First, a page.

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This volume, which accompanies the great retrospective exhibition devoted to Enzo Mari and curated by Hans Ulrich Obrist with Francesca Giacomelli (Triennale Milano, 17 October 2020 – 18 April 2021), [expand title="more"]celebrates the work and thought of Enzo Mari, one of the leading masters and theorists of Italian design. These are chiefly reconstructed through the constant dialogue he engaged in, over the years, with the curator Hans Ulrich Obrist.[/expand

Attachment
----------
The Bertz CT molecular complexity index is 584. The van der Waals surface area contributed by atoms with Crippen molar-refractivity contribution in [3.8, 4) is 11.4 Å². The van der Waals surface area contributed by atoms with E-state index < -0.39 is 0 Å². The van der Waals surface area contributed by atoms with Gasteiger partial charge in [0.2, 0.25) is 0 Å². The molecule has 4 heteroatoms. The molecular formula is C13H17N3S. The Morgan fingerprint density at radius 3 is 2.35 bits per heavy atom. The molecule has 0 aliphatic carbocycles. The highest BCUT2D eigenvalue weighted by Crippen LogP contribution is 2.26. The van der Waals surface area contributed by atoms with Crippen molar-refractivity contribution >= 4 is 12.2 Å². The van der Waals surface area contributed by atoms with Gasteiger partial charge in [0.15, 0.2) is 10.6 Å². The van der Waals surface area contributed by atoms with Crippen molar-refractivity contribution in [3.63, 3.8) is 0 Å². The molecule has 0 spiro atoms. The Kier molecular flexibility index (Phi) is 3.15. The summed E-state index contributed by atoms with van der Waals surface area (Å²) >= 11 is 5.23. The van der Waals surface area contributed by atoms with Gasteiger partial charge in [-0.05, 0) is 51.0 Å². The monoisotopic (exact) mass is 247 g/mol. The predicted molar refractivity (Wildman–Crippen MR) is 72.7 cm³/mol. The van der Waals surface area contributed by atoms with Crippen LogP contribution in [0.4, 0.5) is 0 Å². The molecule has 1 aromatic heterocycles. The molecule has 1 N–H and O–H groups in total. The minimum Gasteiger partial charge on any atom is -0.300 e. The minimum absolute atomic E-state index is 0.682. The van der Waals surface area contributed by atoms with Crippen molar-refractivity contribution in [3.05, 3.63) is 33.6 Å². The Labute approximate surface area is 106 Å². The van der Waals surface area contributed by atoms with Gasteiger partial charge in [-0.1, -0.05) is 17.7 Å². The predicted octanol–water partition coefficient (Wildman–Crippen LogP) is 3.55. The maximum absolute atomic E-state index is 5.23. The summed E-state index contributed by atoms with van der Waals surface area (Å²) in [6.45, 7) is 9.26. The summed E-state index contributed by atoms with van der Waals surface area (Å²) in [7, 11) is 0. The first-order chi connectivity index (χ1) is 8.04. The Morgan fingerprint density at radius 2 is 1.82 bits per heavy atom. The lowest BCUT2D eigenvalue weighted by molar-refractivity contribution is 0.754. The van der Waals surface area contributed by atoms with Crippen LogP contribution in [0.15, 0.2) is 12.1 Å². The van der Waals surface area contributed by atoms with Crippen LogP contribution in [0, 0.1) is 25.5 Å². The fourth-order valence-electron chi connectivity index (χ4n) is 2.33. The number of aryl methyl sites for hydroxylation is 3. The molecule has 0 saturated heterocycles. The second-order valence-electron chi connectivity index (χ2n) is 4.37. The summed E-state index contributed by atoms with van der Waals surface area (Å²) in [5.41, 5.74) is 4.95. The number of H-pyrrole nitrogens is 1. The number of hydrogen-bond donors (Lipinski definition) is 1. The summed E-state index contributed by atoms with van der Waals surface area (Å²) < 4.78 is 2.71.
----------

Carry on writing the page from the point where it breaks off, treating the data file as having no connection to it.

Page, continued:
Comes with different Covers. Designer Grace Wales Bonner talks to Rhea Dillon about elevating Blackness within fashion, looking back to her Caribbean heritage in search for beauty, nature, and spirituality. [expand title="more"]The inspirations behind her latest collections, a trilogy exploring Britain and the Caribbean as a diasporic journey, resonate beautifully in an extensive photo story shot by Marc Asekhame. An extensive trend report titled Office Goals addresses the office intended both as a physical space and a powerful symbol of organized labor, providing an opportunity to question contemporary methodologies of working—from automation, neoliberal dystopias and the all-you-can-work freelance economy, to elevated ideas of “everywhere studio.” Within this frame, Alessio Ascari interviews Hans Ulrich Obrist, the epitome of the globetrotting curator, about how the pandemic affected his workflow, driving him to prioritize research and a decentralized approach. The report also comprises an essay by Alessandro Bava, a visual timeline by Jonathan Olivares, and a roundtable of architects and designers with ANY, Paul Cournet, Fredi Fischli & Niels Olsen, Josh Itiola, and Oana Stănescu. Also featured in this issue: Ray Johnson (words by Lucas Mascatello); Nan Goldin (words by Nan Goldin); Valerio Olgiati (interview by Martti Kalliala); Michel Majerus (words by Sarah Johanna Theurer); Rachel Kushner (words by Whitney Mallett); Joshua Citarella (interview by New Models); and Slam Jam Archive (words by Katja Horvat).[/expand]